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Marine starts organization to locate family of found purple hearts, reunites one from Iwo Jima

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Purple heart ceremony

Seventy-one years after he died in one of the bloodiest battles of World War II, Edward Gengler was reunited with his brother during a moving ceremony Saturday morning.

The family became separated from the Purple Heart awarded after Marine Pfc. Edward Gengler was killed by mortar fire on Iwo Jima, just days after the iconic flag-raising in 1945.

The Purple Heart was discovered for sale in Detroit earlier this year. A volunteer organization linked the medal to Edward Gengler and returned it to his 91-year-old brother, Karl Gengler – himself a WWII Marine at his Mequon home.

“On behalf of a grateful nation, we’re sorry for the loss of your brother,” said Army Maj. Zac Fike, the founder and CEO of Purple Hearts Reunited. “It’s an honor to bring this medal back home to you.”

The medal was framed along with several other World War II medals, a photograph of Edward Gengler and a certificate issued with the Purple Heart. As memories flooded back, it brought Karl Gengler to tears.

“I’m proud of my brother because he fought for our country,” he said. “My brother was a good Marine. He loved the Corps. He was engaged to a girl and they were going to be married – and his life was cut out.

“The thing that broke my heart most of all is that my mother never really forgot,” he added. “I think she was crying the day she died over my brother’s death.”

Edward Gengler was a 23-year-old Marine attempting to resupply the front lines with ammunition when he was killed alongside a buddy from boot camp March 2, 1945, just days after he witnessed six fellow Marines raise the flag atop Mount Suribachi. Joe Rosenthal’s photo is one of the most famous images of World War II.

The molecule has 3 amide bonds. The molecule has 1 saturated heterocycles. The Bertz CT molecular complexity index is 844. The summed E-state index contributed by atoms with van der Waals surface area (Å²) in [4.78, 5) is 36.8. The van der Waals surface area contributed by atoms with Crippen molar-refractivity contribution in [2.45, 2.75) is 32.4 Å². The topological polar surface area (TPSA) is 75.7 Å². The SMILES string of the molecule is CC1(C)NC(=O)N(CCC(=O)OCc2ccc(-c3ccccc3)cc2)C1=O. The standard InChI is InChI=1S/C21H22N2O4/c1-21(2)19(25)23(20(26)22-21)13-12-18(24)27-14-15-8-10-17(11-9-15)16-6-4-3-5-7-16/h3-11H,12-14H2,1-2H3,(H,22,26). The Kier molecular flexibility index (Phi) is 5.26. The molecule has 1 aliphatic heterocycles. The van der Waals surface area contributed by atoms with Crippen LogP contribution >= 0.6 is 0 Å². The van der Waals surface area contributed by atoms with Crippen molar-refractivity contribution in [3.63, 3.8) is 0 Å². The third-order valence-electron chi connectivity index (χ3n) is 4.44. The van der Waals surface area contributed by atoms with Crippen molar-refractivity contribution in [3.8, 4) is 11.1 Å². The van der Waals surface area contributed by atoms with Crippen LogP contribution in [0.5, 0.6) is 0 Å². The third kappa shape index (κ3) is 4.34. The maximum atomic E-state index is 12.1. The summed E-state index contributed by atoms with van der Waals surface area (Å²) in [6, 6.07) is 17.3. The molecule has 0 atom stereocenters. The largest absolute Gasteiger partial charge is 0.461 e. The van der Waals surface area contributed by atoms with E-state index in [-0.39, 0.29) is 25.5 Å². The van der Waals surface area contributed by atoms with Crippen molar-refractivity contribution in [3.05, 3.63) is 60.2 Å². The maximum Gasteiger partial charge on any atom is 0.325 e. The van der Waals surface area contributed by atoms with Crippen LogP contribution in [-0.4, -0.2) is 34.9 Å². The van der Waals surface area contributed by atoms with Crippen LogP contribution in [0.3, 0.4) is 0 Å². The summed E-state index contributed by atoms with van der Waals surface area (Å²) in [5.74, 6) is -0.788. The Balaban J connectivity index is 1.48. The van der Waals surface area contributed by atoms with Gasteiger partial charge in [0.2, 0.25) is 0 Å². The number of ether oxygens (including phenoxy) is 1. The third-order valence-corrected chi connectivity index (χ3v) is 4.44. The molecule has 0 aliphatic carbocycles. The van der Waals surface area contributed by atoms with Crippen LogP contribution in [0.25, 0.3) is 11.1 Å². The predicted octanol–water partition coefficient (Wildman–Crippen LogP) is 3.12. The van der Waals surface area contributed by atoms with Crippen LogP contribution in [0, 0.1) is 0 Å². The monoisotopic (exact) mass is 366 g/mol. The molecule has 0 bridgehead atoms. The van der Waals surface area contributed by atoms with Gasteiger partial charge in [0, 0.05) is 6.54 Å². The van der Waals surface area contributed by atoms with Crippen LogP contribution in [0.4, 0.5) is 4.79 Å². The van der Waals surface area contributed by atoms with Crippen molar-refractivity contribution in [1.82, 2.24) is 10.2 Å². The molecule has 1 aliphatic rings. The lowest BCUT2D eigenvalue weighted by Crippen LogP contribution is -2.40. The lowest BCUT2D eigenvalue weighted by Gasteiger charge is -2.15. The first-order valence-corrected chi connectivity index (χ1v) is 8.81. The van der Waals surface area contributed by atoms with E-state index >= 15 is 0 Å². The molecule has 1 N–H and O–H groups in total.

He originally was buried on Iwo Jima. After the war, his family brought him home. He now is buried in the First Baptist Cemetery in Pound, which is west of Marinette.

Karl Gengler, also a Marine private, said he suspected something was amiss because he hadn’t heard from his older brother for a while. While training on Guam for an invasion, he was called into the commander’s tent.

“He said, ‘I hate to tell you this, but your brother was killed on Iwo Jima,'” Karl Gengler said. “I started to cry and I finally got myself back together again. He said to me, ‘I can’t discharge you. I need you.’ I said to him, ‘I wouldn’t take a discharge. I’m going on with my guys.'”

Fike, a veteran of Iraq and Afghanistan and now a full-time member of the Vermont Army National Guard, started working on returning Purple Hearts after his mother came across one in an antique shop in 2009 and paid $200 for it.

Since then, he and fellow volunteers have succeeded in returning nearly 300 Purple Hearts, many of which they have purchased off of the internet or in pawn shops or antique stores.

“At any given time, I’m bidding on about seven medals,” Fike said. “It’s sad, but it’s a reality.”

Others are mailed to him by individuals who have found them and heard about the organization, often due to media reports that follow return ceremonies. Fike currently has about 70 medals that he’s linking to families. Edward Gengler’s Purple Heart was one of four returned in Wisconsin over the weekend.

While every reunion is deeply personal, Fike said that Edward Gengler’s sacrifice on Iwo Jima was significant.

“Edward fought in a famous battle,” Fike said. “The men at Iwo Jima could be responsible for our freedom today. It was the bloodiest battle in history.

“All those men had were the men to their left and right. They fought to the very end,” he added. “Edward was one of those guys. He signed the check that no one wants to cash. He laid down his life for us.”

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